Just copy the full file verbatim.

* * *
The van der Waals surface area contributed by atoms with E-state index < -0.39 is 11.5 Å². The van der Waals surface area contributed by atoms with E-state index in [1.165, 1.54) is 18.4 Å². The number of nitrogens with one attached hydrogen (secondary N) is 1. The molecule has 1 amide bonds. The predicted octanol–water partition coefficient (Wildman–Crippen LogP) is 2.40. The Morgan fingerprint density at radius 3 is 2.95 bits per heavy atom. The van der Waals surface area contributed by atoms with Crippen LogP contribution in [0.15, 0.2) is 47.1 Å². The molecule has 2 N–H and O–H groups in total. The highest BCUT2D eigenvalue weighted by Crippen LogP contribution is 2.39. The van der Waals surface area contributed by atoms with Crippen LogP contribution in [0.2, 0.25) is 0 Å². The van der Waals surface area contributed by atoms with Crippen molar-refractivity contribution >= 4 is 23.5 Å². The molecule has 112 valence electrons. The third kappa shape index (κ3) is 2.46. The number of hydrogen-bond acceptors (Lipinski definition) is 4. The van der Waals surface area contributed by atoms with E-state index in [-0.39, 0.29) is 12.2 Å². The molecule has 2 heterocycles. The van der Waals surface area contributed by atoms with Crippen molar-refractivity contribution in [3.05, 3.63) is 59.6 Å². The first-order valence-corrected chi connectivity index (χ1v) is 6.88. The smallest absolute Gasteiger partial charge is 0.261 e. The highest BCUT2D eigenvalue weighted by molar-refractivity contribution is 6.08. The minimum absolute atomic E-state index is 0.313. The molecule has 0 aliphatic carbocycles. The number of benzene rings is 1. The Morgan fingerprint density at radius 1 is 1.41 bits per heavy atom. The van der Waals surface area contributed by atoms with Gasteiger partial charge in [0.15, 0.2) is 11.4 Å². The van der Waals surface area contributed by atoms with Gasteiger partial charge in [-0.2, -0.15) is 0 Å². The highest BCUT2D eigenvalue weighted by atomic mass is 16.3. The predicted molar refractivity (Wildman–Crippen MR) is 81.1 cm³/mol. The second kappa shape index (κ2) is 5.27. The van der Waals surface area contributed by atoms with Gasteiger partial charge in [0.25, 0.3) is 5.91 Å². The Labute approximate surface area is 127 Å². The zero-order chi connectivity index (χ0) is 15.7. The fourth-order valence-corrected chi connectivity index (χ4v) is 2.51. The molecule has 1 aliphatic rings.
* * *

The van der Waals surface area contributed by atoms with E-state index < -0.39 is 11.5 Å². The van der Waals surface area contributed by atoms with E-state index in [1.165, 1.54) is 18.4 Å². The number of nitrogens with one attached hydrogen (secondary N) is 1. The molecule has 1 amide bonds. The predicted octanol–water partition coefficient (Wildman–Crippen LogP) is 2.40. The Morgan fingerprint density at radius 3 is 2.95 bits per heavy atom. The van der Waals surface area contributed by atoms with Crippen LogP contribution in [0.15, 0.2) is 47.1 Å². The molecule has 2 N–H and O–H groups in total. The highest BCUT2D eigenvalue weighted by Crippen LogP contribution is 2.39. The van der Waals surface area contributed by atoms with Crippen LogP contribution in [0.2, 0.25) is 0 Å². The van der Waals surface area contributed by atoms with Crippen molar-refractivity contribution >= 4 is 23.5 Å². The molecule has 112 valence electrons. The third kappa shape index (κ3) is 2.46. The number of hydrogen-bond acceptors (Lipinski definition) is 4. The van der Waals surface area contributed by atoms with E-state index in [-0.39, 0.29) is 12.2 Å². The molecule has 2 heterocycles. The van der Waals surface area contributed by atoms with Crippen molar-refractivity contribution in [3.05, 3.63) is 59.6 Å². The first-order valence-corrected chi connectivity index (χ1v) is 6.88. The smallest absolute Gasteiger partial charge is 0.261 e. The highest BCUT2D eigenvalue weighted by molar-refractivity contribution is 6.08. The minimum absolute atomic E-state index is 0.313. The molecule has 0 aliphatic carbocycles. The number of benzene rings is 1. The Morgan fingerprint density at radius 1 is 1.41 bits per heavy atom. The van der Waals surface area contributed by atoms with Gasteiger partial charge in [0.15, 0.2) is 11.4 Å². The van der Waals surface area contributed by atoms with Gasteiger partial charge in [-0.2, -0.15) is 0 Å². The highest BCUT2D eigenvalue weighted by atomic mass is 16.3. The predicted molar refractivity (Wildman–Crippen MR) is 81.1 cm³/mol. The second kappa shape index (κ2) is 5.27. The van der Waals surface area contributed by atoms with Gasteiger partial charge in [0.25, 0.3) is 5.91 Å². The Labute approximate surface area is 127 Å². The zero-order chi connectivity index (χ0) is 15.7. The fourth-order valence-corrected chi connectivity index (χ4v) is 2.51. The molecule has 1 aliphatic rings.